Last week, G20 finance ministers and central bank governors met in Washington, just a couple of weeks after their last gathering in Cairns. The International Monetary Fund also released its latest World Economic Outlook, telling us everything we already knew (Europe weak, China weakening, geopolitical risks around Russia and the Middle East – who would have thought?). Next month, Australia will host a summit to conclude its G20 presidency, and next year the summit circus will be hosted by Turkey.
The breathless sequence of high-level summits, multilateral talks, weighty policy-documents and economic surveys published by international organisations has become global economic policy routine.
Unfortunately, it is just that: routine. Maybe not quite for New Zealand since we do not usually take part in the G20 stuff. We only did so this year because our Australian friends kindly invited us as guests of their presidency.
But for the rest of the world who take part in these processes, it is not immediately clear how institutions like the G20 and the IMF, let alone the old G7, really change their behaviour, their policies or even their outlook.
You would never get this impression, however, if you took the communiqués, agendas and declarations issued at international conferences at face value. It always sounds grand, elaborate and meaningful when international leaders meet. Take this paragraph from the last G20 finance ministers’ meeting in Cairns:
“We will continue to implement our fiscal strategies flexibly to take into account near-term economic conditions, so as to support economic growth and job creation, while putting debt as a share of GDP on a sustainable path. We agree to consider changes in the composition and quality of government expenditure and tax to enhance the contribution of our fiscal strategies to growth.”
The practical consequences of such summit prose for domestic fiscal policy are precisely zero. Not a single extra dollar, yen or euro will be spent (let alone less) because of this statement. There is no globally coordinated fiscal policy (and a good thing too, one might add) and there will not be one for as long as national parliaments have to pass budgets.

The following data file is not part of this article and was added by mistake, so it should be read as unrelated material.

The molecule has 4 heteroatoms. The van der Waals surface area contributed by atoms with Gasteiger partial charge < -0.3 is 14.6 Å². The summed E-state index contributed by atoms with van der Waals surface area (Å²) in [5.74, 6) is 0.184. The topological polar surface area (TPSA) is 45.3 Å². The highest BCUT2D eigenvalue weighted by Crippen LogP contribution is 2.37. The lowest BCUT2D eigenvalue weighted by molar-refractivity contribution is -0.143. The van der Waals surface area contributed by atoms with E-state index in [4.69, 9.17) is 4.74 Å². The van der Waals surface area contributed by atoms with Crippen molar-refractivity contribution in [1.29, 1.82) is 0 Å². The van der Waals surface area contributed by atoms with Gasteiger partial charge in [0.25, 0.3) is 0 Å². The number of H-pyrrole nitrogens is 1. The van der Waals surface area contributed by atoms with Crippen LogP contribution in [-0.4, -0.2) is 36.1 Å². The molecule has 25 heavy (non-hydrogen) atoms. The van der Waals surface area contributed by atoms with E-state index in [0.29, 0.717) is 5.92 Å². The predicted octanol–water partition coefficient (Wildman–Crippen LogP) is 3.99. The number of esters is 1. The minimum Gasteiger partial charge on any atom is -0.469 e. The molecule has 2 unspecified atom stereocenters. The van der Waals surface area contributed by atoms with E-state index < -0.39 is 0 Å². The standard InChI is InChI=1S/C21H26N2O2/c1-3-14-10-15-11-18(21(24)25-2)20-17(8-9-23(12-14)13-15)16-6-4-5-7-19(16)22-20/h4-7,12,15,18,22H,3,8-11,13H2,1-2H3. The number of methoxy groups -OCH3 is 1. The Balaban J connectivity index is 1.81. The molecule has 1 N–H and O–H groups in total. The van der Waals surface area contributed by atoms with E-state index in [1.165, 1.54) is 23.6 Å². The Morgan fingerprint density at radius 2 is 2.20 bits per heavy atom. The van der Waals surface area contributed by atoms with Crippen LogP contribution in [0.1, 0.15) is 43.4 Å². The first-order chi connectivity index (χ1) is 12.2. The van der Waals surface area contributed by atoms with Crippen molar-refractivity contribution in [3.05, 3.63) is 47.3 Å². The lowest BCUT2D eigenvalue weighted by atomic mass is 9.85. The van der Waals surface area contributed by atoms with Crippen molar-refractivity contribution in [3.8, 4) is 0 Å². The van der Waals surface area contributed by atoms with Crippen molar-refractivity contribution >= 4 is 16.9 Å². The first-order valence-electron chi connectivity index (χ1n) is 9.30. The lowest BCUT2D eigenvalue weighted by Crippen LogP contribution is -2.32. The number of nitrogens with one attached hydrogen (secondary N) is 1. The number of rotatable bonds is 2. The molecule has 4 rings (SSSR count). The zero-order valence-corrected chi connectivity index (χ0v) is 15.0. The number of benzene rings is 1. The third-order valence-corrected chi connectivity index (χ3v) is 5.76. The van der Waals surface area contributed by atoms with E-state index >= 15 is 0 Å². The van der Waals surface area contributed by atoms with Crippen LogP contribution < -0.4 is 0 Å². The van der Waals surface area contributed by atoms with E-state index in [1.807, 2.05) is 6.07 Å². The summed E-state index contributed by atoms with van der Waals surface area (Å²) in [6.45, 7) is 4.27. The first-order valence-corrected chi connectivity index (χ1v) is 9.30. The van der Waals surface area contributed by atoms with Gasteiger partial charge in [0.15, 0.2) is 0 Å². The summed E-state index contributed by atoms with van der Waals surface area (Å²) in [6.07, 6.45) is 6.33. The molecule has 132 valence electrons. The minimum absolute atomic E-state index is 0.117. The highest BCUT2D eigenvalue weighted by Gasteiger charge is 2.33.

The same Cairns summit also committed to increasing their economic growth – not just generally but by precisely 1.8 percent. G20 members had presented all sorts of individual policy measures (few of them new) that combined would lift growth rates by exactly that much. Next to these G20s economic gurus, old-style communist five-year planners look like amateurs.
What is really funny about all of this is that leading global institutions cannot even point to a particularly good forecasting record. The IMF has been too optimist in every single one of its annual growth forecasts over the past four years.
Nor can our global economic institutions point to a good track record in improving economic growth conditions. Among the members of the G20 we find France, Italy, Japan, Russia, and the European Union. With all due respect, these are not necessarily the countries anyone would readily take economic advice from. If anything, one would wish that these countries had implemented any of the structural reforms that previous G20 meetings had talked about.
Unless there is some intrinsic value in government officials, central bankers and their advisors talking to each other, there is precious little that our global economic diplomacy has to show for. At least one should not expect any concrete outcomes, or even growth creating outcomes from such meetings.
Does that mean we should scrap the global policy travelling circus?
Maybe not. But at least we should not expect too much from it either. Nor should we treat these summits as something they definitely are not: important.